stretcher was used in the trenches of the Royal 

Naval Division at Callipoli. 

The naval action off Heligoland in August, 
1914, stands first in chronological order and 
offers a good illustration of the state of affairs 
in the early days of the war. Happily an 
excellent record of its medical aspect was 
preserved by a surgeon who played his part 
in it.* 

" On 28th August (says this writer) ' action ' 
was sounded off. Two cruisers (supposed 
enemy's ships) having been suddenly observed 
had caused us to take up ' stations ' somewhat 

* Th& Naval Action off Heligoland. By Fleet Surgeon 
Walter Hopkins, R.N. Journal of the Royal Naval 
Medical Service. 

earlier than had been anticipated. It was 
quickly discovered, however, that the cruisers 
were our own. Shortly after, therefore, break- 
fast was piped to each watch in turn, and at 
about 7 a.m. the enemy's ships were actually 
sighted. From this time on to close upon 
2 p.m. successive actions were fought between 
various opposing forces in the two fleets. 

" The day was fine and calm, while the sun 
gleamed through a very hazy atmosphere in 
which patches of fog shortened up the visual 
distance from time to time. I remained on 
the upper deck during the earlier part of the 
affair and found it a most interesting and 
inspiring sight to watch our destroyers and the 
Arethusa and her divisions dashing at full 
speed after the enemy, while soon the frequent 
spurts of flame from their sides, the following 
reports and the columns of water and spray 
thrown up by the enemy's shells pitching 
short or over began to create in most of us 
a suppressed excitement which we had not 
hitherto experienced, telling us that the ' real 
thing ' had begun, that an action was actually 
in progress. 

" Shortly our interest was to multiply four- 
fold when the order to fire our own guns was 
given. After a time, shells beginning to drop 
ominously near, I retired to my station, a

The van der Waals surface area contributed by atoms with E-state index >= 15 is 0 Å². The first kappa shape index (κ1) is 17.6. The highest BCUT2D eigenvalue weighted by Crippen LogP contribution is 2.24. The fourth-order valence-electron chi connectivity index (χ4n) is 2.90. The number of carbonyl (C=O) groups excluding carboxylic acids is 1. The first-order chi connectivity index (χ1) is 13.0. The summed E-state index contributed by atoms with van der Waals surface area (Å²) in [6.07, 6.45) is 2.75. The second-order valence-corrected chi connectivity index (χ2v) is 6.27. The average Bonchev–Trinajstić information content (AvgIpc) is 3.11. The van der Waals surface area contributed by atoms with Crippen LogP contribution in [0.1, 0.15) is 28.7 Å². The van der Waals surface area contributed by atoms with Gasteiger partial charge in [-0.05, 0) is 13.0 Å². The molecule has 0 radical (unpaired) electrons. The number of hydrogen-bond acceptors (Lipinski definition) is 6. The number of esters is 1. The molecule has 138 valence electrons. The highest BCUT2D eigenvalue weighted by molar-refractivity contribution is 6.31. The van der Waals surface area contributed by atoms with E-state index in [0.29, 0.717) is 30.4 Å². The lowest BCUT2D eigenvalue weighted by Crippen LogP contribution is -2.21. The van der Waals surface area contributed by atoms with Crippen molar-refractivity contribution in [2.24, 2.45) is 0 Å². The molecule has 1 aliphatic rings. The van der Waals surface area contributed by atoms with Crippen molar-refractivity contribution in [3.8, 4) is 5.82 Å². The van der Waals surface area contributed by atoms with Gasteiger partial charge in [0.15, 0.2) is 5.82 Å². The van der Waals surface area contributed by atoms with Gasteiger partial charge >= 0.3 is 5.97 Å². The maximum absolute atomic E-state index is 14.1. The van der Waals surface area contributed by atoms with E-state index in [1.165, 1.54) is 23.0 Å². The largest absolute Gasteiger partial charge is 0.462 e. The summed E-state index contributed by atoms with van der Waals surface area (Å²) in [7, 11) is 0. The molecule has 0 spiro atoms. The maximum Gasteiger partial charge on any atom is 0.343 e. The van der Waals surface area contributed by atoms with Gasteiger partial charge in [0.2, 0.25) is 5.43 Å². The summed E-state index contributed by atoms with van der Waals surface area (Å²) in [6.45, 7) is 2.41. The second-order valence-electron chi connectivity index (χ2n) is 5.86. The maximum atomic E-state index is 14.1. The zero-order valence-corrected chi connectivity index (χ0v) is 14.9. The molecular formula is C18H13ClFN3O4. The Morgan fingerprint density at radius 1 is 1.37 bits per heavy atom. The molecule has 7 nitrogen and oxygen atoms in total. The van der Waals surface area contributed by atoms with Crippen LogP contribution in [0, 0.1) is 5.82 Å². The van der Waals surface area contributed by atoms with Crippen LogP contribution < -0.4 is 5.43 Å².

selected spot just below the waterline in the 
after bread-room, one of the few available 
places in a ship of this class where some of my 
party of first-aid men could be accommodated ; 
the other half of the party, in charge of the 
sick-berth steward, being situated at a similar 
station forward. This period one found trying. 
For knowledge as to how matters were pro- 
gressing we had to rely upon fragments of 
information shouted down the nearest hatch- 
way from someone in communication with 
those on the upper deck. 

" The rat-tat-tat ! rat, tat, tat, tat, on our 
sides from time to time as we got into the 
thick of it told vis plainly of shells pitching 
short and bursting, whose fragments struck but 
did not penetrate the ship's skin ; it was a 
weird sound, occasionally varied by a tremen- 
dous ' woomp,' which once at least made the 
paymaster, who was reclining near me on a 
flour-sack, and myself look hard at the side 
close by us, where we fully expected, for the 
moment, to see water coming in. As a matter 
of fact, this shell entered some 40 feet away, 
bursting an entry into the Lieutenant-Com- 
mander's cabin, while its solid nose finally 



fetched up in the wardroom where later on it 
was christened ' our honorary member.' 
For this trophy I believe we have the Mainz 
or the Koln to thank. The wardroom steward 
found a similar piece of shell in his hammock 
that night. It had penetrated the ship's side 
and a bulkhead before finally choosing its highly 
suitable place of rest. 

" The Fearless appears to have borne a 
somewhat charmed life — a large number of 
shells pitched just short and ju-t over her— 
she was hit fair and square by seven, one of 
which played a lot of havoc with middle deck 
forward and the mess gear there. Her sides 
showed some 23 holes of varying sizes, and yet 
her list of casualties was only eight wounded, 
none dangerously ... for suppressed excite- 
ment and vivid interest I should say that the